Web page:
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Discussion Starter #1
Just noticed that the right turn signal on my 2012 Classic LT flashes about twice as fast as the left turn signal. Checked to see that all the bulbs were working when I got home - they are. Is this a feature or a bug (and if it's a "feature" - why?) ?
 

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Switch the bulbs, does the flashing switch also ? If so, match the specs on the bulb that flashes correctly. If both bulbs have identical specs then you probably have something in the wiring causing a different current flow (a bad joint, connector).
 

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^ what they said

switch the fronts, if same result, switch the rears, if same result it's wiring/a short

if the fast flash changes when you switch the bulb side buy a new bulb :)
 

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The quick flashing blinkers on the 900 are a recurring issue.

Most of the time it's a poor contact from bulb to socket and the fix is to clean the inside of the socket and the bulb then put a VERY thin layer of di-electric grease on the socket.

But quick flashing is a 'feature'. If a bulb is about to go out it will blink fast to indicate a problem.

Scott
 

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The quick flashing blinkers on the 900 are a recurring issue.

Most of the time it's a poor contact from bulb to socket and the fix is to clean the inside of the socket and the bulb then put a VERY thin layer of di-electric grease on the socket.

But quick flashing is a 'feature'. If a bulb is about to go out it will blink fast to indicate a problem.

Scott
Scott I've wondered, is it the Turn Signal Control relay on a Kawa that implements this "feature" ? I know on a Harley the ECU actually monitors the current on the signal lines and if it doesn't meet pre-programmed criteria it implements the faster flashing. But I've never read anything that explained what actually happens in the Nomad manual.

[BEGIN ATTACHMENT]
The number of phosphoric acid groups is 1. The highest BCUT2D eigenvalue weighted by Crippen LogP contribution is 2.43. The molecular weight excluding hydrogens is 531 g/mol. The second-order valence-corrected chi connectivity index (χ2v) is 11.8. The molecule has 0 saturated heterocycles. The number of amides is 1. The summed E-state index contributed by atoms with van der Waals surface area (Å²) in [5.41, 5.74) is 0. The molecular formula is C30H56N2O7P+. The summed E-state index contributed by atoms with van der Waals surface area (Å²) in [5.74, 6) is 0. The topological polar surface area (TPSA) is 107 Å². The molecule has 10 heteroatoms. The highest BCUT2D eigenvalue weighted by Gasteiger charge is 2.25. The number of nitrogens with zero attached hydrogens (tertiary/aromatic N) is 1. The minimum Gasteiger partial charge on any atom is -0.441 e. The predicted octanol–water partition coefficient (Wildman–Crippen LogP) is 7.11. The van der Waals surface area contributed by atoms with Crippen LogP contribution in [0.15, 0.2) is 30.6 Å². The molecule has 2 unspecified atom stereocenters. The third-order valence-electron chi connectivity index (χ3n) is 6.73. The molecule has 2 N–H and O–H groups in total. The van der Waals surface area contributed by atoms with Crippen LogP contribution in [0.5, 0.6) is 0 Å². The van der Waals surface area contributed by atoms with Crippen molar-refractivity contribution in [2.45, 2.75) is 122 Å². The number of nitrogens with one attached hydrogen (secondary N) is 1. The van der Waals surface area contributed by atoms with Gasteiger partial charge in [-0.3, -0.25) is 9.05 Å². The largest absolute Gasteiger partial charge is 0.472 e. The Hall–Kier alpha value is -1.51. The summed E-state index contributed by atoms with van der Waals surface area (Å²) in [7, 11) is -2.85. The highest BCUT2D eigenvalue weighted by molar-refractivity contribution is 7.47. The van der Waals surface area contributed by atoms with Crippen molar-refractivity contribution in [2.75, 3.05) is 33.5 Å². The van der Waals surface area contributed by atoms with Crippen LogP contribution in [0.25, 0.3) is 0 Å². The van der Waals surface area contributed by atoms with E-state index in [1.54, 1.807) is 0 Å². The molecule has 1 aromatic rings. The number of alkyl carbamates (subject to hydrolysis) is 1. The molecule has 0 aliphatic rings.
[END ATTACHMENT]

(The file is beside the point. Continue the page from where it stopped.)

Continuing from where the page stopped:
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I've always understood that the flasher requires a certain amount of 'load' to flash correctly. If that load is altered (such as resistance from a dirty socket or a bad bulb), then the flasher won't work as designed. Kinda like, if you're in 5th gear and have the throttle perfectly in the middle the bike is gonna go 'x' speed. But if you start going up or downhill as resistance changes; but you don't adjust the throttle, the speed will change.

Also; bulbs can go bad but still work. Are the runnings lights working? It may blink, but what about just the running light? It's also possible for bulbs to still be working but have something internally wrong to upset that load. I'd clean and grease the sockets, and if that doesn't work, just replace the bulb. ($2 at the hardware store!)
 

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I've always understood that the flasher requires a certain amount of 'load' to flash correctly. If that load is altered (such as resistance from a dirty socket or a bad bulb), then the flasher won't work as designed. <. . . . . . .>